Former city slickers shake up farming methods
THE Fealy family know their high-end city dwelling consumers to perfection.
That's because it wasn't so long ago they used to be the same thing themselves.
About four years ago, travel agent Matt and chartered accountant Jessica swapped their corporate jobs in Brisbane to return to the land, managing Blue Sky Produce's horticultural farm near Mareeba in far north Queensland.
The couple has rich experience in agriculture - Matt is a fourth generation farmer and Jess a dairy farmer's daughter - but admitted stepping back into the role of primary producers was a steep learning curve.
However, their fresh perspectives and unique backgrounds have proved invaluable to their business.
Focussing on branding through social media allowed them to claw back some control of their prices and offer farm-gate sales to the public, and this year Matt has won a prestigious Nuffield Scholarship to further his study in on-farm automation systems.
With four kids, Jack, 11, Toby, 9, Lexi, 7, and Kipp, 2, all part of the clan, it's obvious this couple has a strong focus in the farm's sustainability.
This week Matt stepped away from his smoko break to chat to the Rural Weekly about returning to farming, becoming a Facebook marketing guru and to explain why he thinks farmers need agricultural robots.
CALL OF THE LAND
Matt still remembers the exact moment he decided to become a farmer.
About three months into an indefinite family trip around Australia, Matt's uncle Ross Johnson called to tell him that he wanted to buy an orchard and to ask if they would be happy to manage it.
"We were all sitting there on Cable Beach in Broome watching the camels walk past and the sun setting into the Indian Ocean, drinking cocktails and thinking...'yeah, why don't we go be farmers',” he said.
While there was no time limit set for their family trip around the country, Matt said the couple's intention was always to return north and find a foothold into agriculture - they just didn't think the opportunity would arise as quickly as it did.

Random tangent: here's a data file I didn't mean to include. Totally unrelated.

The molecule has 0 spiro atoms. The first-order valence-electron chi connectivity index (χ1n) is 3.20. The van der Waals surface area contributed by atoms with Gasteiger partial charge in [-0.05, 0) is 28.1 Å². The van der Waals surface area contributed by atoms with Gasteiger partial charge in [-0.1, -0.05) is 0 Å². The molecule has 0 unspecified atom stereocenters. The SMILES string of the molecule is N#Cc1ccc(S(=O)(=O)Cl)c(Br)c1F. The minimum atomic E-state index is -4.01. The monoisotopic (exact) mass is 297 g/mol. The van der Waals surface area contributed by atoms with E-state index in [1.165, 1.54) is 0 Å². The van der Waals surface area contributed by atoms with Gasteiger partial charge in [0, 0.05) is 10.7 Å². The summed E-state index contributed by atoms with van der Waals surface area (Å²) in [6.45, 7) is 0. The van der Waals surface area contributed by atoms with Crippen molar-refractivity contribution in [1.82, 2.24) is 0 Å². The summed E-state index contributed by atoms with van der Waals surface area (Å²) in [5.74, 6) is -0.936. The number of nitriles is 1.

Matt was a bright student in high school and, like many young people who do well academically in a small town, was encouraged to leave as soon as he could.
He was told the old, and sometimes over-used, expression "there's no money in farming”, so commenced a university course in the city.
However, a couple of years into a pharmacy degree Matt realised the career wasn't for him so he tried a few other jobs before finding his place in the travel industry and began climbing the career ladder.
After about 15 years of happy city living, Matt and Jess decided they wanted their children to grow up in the country as they did, so the nation-wide trip was planned.
Matt's return to farming was a baptism by fire at its best.
They moved to the property in September and harvesting commenced in December.
"My family are farmers, and we have been farmers for a long time, but we had never had an orchard. Never had a horticulture tree-crop farm,” he said
"So in actual fact we went into it with little experience.”
The operation has about 3000 mango trees, 5000 avocado trees and about 800 Tahitian limes. Matt describes the block as "doer upper”.
"We have had a strong focus over the last couple of years of rehabilitation,” he said.